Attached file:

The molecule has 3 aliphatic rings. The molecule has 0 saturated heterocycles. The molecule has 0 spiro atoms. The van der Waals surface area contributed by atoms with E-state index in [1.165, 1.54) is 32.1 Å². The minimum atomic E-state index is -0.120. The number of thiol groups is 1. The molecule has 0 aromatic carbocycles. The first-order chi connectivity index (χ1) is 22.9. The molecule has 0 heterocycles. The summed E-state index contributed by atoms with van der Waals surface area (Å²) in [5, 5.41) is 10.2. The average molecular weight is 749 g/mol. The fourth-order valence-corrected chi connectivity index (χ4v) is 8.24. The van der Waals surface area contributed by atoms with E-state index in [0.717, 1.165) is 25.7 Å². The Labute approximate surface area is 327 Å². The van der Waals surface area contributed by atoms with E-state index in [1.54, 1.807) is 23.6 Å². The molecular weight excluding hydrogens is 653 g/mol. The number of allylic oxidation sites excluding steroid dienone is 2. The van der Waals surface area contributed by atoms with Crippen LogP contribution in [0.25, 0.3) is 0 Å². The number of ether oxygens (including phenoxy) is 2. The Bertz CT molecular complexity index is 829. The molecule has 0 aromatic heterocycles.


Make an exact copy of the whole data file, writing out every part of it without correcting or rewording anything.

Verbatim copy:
The molecule has 3 aliphatic rings. The molecule has 0 saturated heterocycles. The molecule has 0 spiro atoms. The van der Waals surface area contributed by atoms with E-state index in [1.165, 1.54) is 32.1 Å². The minimum atomic E-state index is -0.120. The number of thiol groups is 1. The molecule has 0 aromatic carbocycles. The first-order chi connectivity index (χ1) is 22.9. The molecule has 0 heterocycles. The summed E-state index contributed by atoms with van der Waals surface area (Å²) in [5, 5.41) is 10.2. The average molecular weight is 749 g/mol. The fourth-order valence-corrected chi connectivity index (χ4v) is 8.24. The van der Waals surface area contributed by atoms with E-state index in [0.717, 1.165) is 25.7 Å². The Labute approximate surface area is 327 Å². The van der Waals surface area contributed by atoms with E-state index in [1.54, 1.807) is 23.6 Å². The molecular weight excluding hydrogens is 653 g/mol. The number of allylic oxidation sites excluding steroid dienone is 2. The van der Waals surface area contributed by atoms with Crippen LogP contribution in [0.25, 0.3) is 0 Å². The number of ether oxygens (including phenoxy) is 2. The Bertz CT molecular complexity index is 829. The molecule has 0 aromatic heterocycles.